Q&A with David Huebert: ‘Chemical Valley’ & Gasoline Rainbows

by Supriya Saxena

David Huebert’s story collection, Chemical Valley (224 pages; Biblioasis), explores the ways in which humans cope with living in an imperfect and polluted environment. The stories are varied, featuring oil refinery workers, teenage climate activists, long-term care nurses, and more, showing the issues and intricacies of their lives in lush detail. The grim explorations of wealth inequality, illness, and bereavement are counterbalanced by the rich and lyrical prose, providing heartfelt insights into today’s damaged world and the individuals who inhabit it.  Huebert’s writing has won the CBC Short Story Prize, The Walrus Poetry Prize, and was a finalist for the […]

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Q&A with Robin McLean: ‘Pity the Beast’ and Living in Wild Places

by Peter Schlachte

Robin McLean’s first novel Pity the Beast (384 pages; And Other Stories), has all the trappings of a traditional Western—the grime and the guts, the hard people amid an austere, extraordinary landscape—but McLean isn’t satisfied with the traditional. The novel revolves around Ginny, a rancher in the American west who cheats on her husband Dan and is gang-raped in a flurry of vengeance and violence. Ginny, left for dead, escapes into the mountains and is pursued by a posse of five townsfolk: her husband, her sister Ella and Ella’s husband Saul, a tracker named Bowman, and a mule-driver named Maul. […]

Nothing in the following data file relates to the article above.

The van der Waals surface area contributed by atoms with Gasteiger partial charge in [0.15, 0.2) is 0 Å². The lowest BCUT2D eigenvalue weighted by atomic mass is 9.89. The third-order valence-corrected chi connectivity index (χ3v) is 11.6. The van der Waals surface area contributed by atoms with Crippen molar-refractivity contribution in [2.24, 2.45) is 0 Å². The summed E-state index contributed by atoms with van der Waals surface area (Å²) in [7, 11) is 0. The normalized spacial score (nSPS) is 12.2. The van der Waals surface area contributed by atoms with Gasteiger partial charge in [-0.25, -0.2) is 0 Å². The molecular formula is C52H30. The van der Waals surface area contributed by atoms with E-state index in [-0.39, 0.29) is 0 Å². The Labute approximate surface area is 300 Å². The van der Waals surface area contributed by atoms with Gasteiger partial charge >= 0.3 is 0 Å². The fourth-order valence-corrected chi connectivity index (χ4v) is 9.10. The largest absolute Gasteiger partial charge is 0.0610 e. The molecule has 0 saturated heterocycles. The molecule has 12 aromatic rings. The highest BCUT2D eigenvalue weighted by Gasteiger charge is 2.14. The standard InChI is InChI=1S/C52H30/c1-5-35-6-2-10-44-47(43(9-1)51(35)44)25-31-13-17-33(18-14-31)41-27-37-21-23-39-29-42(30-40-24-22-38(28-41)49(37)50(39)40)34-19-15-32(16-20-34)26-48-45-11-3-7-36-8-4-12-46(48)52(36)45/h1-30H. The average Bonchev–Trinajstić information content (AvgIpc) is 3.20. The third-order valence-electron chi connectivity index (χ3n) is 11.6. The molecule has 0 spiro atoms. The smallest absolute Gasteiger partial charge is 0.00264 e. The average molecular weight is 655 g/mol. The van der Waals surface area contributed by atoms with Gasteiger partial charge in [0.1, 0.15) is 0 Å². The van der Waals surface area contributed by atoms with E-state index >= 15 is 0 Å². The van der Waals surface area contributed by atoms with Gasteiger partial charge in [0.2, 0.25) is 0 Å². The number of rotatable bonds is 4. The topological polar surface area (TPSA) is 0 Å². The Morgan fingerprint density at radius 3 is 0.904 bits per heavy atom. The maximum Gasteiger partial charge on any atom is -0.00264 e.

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Q&A with Jenny Qi: ‘Focal Point’ and a Full Picture of Grief

by Chiara Bercu

Jenny Qi’s first poetry collection, Focal Point (98 pages; Steel Toe Books), sees release this week. Written over the course of Qi’s graduate study in oncology, and upon the loss of her mother to cancer, Focal Point quilts together meditations on memory, bereavement, racism, divinity, and motherhood. Victoria Chang describes the collection as a “book of crossing.” Its sixty poems forward a fresh, intertextual probe into experiences of transition and bring delicate attention to life in the wake of loss. Qi was the winner of the 2020 Steel Toe Books Poetry Award, and her essays and poems appear in the […]